Author(s): Li C, Guo B, Wilson PB, Stewart A, Byrne G,
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Abstract CD105 (endoglin), a receptor for transforming growth factor (TGF) beta1 and beta3 in vascular endothelial cells, is highly up-regulated in blood vessels of tissues where neovascularisation occurs. It modulates endothelial-mesenchymal signalling and is essential for angiogenesis. Indeed, CD105 knock-out mice die from malvascularisation by 11.5 day p.c. In the present study CD105, TGFbeta1 and CD105/TGFbeta1 complexes were quantified in plasma samples from 77 healthy individuals and 92 patients with early stage breast cancer prior to any treatment. When compared with normal controls, both CD105 and CD105/TGFbeta1 complex levels were significantly elevated in breast cancer patients, whereas TGFbeta1 levels were lower in cancer patients. The most important finding to emerge was that CD105 levels were significantly increased in patients who developed distant metastasis compared with disease-free patients. While there was no significant difference between CD105 levels in controls compared to disease-free patients, it was significantly higher in patients with metastatic disease. Thus patients who had died following local relapse or distant metastases possessed the highest levels of CD105. Neither CD105/TGFbeta1 complex nor TGFbeta1 levels correlated with tumour progression. Our data indicate that CD105 might be a valuable novel angiogenic marker for identifying breast cancer patients who are at high risk of developing metastasis. Copyright 2000 Wiley-Liss, Inc.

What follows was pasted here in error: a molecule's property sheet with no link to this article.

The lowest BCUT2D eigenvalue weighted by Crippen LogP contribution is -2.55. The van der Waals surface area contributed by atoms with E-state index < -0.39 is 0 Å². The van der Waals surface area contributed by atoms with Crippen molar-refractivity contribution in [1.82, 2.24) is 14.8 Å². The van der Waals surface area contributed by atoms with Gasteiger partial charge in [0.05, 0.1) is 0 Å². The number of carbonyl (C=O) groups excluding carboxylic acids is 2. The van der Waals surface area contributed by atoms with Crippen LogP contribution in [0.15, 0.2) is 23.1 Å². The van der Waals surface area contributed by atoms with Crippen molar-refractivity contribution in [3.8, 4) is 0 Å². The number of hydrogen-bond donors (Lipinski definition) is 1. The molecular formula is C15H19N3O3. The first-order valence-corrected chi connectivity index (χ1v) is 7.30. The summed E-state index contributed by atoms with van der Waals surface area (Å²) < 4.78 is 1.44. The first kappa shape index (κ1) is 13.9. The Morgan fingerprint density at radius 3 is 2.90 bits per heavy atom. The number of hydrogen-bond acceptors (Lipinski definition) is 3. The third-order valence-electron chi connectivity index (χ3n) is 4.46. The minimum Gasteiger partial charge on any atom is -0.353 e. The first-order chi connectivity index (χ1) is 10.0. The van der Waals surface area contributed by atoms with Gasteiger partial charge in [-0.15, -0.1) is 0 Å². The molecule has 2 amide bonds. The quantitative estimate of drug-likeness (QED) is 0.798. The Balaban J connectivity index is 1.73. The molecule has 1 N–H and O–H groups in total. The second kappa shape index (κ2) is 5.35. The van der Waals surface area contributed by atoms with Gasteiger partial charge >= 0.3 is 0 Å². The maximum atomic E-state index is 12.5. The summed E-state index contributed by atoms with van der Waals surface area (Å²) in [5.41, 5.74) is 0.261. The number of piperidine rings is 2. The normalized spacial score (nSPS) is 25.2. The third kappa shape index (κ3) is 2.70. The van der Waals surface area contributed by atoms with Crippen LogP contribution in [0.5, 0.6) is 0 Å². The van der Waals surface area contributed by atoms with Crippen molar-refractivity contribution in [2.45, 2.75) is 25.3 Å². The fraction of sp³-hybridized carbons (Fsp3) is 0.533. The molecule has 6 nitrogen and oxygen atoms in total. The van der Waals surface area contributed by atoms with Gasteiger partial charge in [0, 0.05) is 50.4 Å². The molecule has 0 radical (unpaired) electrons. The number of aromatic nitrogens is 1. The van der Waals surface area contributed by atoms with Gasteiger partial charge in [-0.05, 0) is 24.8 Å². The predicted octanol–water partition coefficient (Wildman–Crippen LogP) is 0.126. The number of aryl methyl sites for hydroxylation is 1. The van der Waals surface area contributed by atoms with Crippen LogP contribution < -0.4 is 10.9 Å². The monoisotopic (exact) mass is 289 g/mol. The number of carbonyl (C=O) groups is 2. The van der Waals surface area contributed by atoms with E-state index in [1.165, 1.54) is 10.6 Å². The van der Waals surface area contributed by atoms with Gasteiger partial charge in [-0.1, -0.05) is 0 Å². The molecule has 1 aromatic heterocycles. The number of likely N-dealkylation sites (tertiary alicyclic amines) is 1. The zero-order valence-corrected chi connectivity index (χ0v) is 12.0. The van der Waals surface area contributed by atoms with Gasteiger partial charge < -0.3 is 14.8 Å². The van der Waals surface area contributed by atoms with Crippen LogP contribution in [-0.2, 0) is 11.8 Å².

This article was published in Int J Cancer
and referenced in Journal of Genetic Syndromes & Gene Therapy